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Oak Tree Mast Year

Lichen and moss on the north side of live oak tree in the front yard at Flying Hat.

Moss grows on the north side of trees.  That’s true in the northern hemisphere.  Probably it’s on the south side of trees in the southern half of Earth.  We have many oak trees bearing fruit this Fall.

Acorns fall from trees abundantly this season.  Our car port becomes a tin drum when the acorns fall — about one every thirty seconds at the fastest rhythm.  This is a “mast” year for acorns, a season of superabundant oak tree fruit.

Here on the ranch in prehistoric times, acorns were a staple supply for the Indian.  About the ranch house, in the front pastures and around the barn, I have discovered stone tools in abundance:  choppers and grinders.  It is possible that archeological analysis will reveal Flying Hat a quarry for tool making since non-worked iron ore and meteorite sources are plentiful (1).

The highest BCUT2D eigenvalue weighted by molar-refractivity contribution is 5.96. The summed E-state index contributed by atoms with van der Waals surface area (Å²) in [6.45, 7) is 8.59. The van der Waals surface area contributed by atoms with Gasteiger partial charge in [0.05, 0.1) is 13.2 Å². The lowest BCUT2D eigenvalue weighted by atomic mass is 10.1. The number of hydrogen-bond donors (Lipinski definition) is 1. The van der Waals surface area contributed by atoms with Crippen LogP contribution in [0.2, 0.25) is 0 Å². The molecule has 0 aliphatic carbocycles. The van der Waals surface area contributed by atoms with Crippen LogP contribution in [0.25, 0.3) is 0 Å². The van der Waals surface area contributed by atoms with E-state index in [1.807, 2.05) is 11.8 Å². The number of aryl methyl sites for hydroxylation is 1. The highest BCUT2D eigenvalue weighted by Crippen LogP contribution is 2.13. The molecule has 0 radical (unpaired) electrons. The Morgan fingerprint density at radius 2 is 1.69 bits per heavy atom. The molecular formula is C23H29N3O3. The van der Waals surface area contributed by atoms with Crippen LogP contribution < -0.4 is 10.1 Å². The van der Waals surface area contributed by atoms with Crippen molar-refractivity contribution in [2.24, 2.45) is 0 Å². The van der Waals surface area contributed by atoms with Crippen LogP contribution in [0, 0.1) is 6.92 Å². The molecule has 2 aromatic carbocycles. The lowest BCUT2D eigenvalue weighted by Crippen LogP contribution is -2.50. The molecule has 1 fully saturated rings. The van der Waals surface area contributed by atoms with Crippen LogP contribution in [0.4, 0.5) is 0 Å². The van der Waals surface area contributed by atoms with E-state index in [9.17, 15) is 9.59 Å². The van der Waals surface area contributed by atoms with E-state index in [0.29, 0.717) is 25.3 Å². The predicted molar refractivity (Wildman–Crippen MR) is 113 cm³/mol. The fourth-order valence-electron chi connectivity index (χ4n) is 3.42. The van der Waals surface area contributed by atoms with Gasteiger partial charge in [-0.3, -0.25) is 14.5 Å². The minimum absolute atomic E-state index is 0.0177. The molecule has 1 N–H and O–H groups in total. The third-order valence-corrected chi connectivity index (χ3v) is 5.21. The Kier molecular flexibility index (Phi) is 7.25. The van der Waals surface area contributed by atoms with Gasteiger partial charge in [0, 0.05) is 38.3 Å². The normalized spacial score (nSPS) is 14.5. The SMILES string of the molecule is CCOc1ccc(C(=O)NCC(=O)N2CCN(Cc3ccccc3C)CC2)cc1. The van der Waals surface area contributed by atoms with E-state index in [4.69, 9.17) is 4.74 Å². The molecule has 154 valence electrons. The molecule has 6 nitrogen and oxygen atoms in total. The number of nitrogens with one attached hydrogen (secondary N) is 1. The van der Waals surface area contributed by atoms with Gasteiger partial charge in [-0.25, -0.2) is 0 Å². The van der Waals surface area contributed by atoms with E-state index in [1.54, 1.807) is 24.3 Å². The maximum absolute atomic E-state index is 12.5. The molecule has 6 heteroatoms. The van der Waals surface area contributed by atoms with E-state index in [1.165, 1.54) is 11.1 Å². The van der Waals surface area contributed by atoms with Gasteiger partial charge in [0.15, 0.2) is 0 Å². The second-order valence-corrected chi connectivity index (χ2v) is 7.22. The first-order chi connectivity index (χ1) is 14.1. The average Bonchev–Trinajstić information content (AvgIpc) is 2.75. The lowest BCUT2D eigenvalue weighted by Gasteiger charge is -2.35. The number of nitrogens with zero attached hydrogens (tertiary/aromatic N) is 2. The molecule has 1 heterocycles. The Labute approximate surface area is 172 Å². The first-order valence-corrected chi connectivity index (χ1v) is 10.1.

Horses must be watched lest they overeat acorns.  A few nuts will not hurt them.  This Fall season the grass is so abundant the horses don’t care about the acorns.  During a lean year of grass in the Fall, I have seen Star (levitating and stealth horse) stand beneath an oak tree and wait for nuts to fall, some bonking him on the head, other nuts bouncing off his backside.  This year, however, come the browning of the grass, horses must be given ample hay or put in another pasture without acorns.  Star would much prefer to be gently pelted with nuts.

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Notes:

(1)  Archeological analysis in Texas falls under the Texas Historical Commission administration.  Contract archeological firms analyze sites.  My work in archeological field survey and analysis (I like the fieldwork) stems from my graduate field school tenure at Texas Tech University, anthropology department, under Dr. William Mayer-Oakes.

See also Texas Historical Commission, Archeological Subset.

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